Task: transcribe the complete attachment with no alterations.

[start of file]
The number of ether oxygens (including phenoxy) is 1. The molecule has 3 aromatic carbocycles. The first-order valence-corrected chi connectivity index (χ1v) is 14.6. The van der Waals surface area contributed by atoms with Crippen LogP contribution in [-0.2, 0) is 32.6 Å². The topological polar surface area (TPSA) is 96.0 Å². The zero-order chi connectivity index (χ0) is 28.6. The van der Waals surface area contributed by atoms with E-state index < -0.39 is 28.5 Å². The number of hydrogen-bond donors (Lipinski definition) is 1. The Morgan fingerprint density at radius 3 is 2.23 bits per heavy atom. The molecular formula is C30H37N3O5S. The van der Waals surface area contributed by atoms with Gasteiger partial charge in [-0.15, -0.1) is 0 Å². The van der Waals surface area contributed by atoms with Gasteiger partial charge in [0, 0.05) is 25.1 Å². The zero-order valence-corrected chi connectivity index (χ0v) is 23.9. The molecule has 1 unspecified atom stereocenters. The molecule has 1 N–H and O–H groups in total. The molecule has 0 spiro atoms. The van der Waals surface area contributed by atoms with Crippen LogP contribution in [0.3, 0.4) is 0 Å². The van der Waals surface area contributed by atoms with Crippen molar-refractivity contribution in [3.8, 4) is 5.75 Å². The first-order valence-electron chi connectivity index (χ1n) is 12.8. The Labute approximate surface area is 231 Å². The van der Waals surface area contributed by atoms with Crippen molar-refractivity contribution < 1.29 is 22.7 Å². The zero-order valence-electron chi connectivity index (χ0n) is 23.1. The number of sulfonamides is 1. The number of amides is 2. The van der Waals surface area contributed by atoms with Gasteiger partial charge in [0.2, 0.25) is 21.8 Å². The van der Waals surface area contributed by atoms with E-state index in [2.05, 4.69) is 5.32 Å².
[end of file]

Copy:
The number of ether oxygens (including phenoxy) is 1. The molecule has 3 aromatic carbocycles. The first-order valence-corrected chi connectivity index (χ1v) is 14.6. The van der Waals surface area contributed by atoms with Crippen LogP contribution in [-0.2, 0) is 32.6 Å². The topological polar surface area (TPSA) is 96.0 Å². The zero-order chi connectivity index (χ0) is 28.6. The van der Waals surface area contributed by atoms with E-state index < -0.39 is 28.5 Å². The number of hydrogen-bond donors (Lipinski definition) is 1. The Morgan fingerprint density at radius 3 is 2.23 bits per heavy atom. The molecular formula is C30H37N3O5S. The van der Waals surface area contributed by atoms with Gasteiger partial charge in [-0.15, -0.1) is 0 Å². The van der Waals surface area contributed by atoms with Gasteiger partial charge in [0, 0.05) is 25.1 Å². The zero-order valence-corrected chi connectivity index (χ0v) is 23.9. The molecule has 1 unspecified atom stereocenters. The molecule has 1 N–H and O–H groups in total. The molecule has 0 spiro atoms. The van der Waals surface area contributed by atoms with Crippen LogP contribution in [0.3, 0.4) is 0 Å². The van der Waals surface area contributed by atoms with Crippen molar-refractivity contribution in [3.8, 4) is 5.75 Å². The first-order valence-electron chi connectivity index (χ1n) is 12.8. The Labute approximate surface area is 231 Å². The van der Waals surface area contributed by atoms with Crippen molar-refractivity contribution < 1.29 is 22.7 Å². The zero-order valence-electron chi connectivity index (χ0n) is 23.1. The number of sulfonamides is 1. The number of amides is 2. The van der Waals surface area contributed by atoms with Gasteiger partial charge in [0.2, 0.25) is 21.8 Å². The van der Waals surface area contributed by atoms with E-state index in [2.05, 4.69) is 5.32 Å².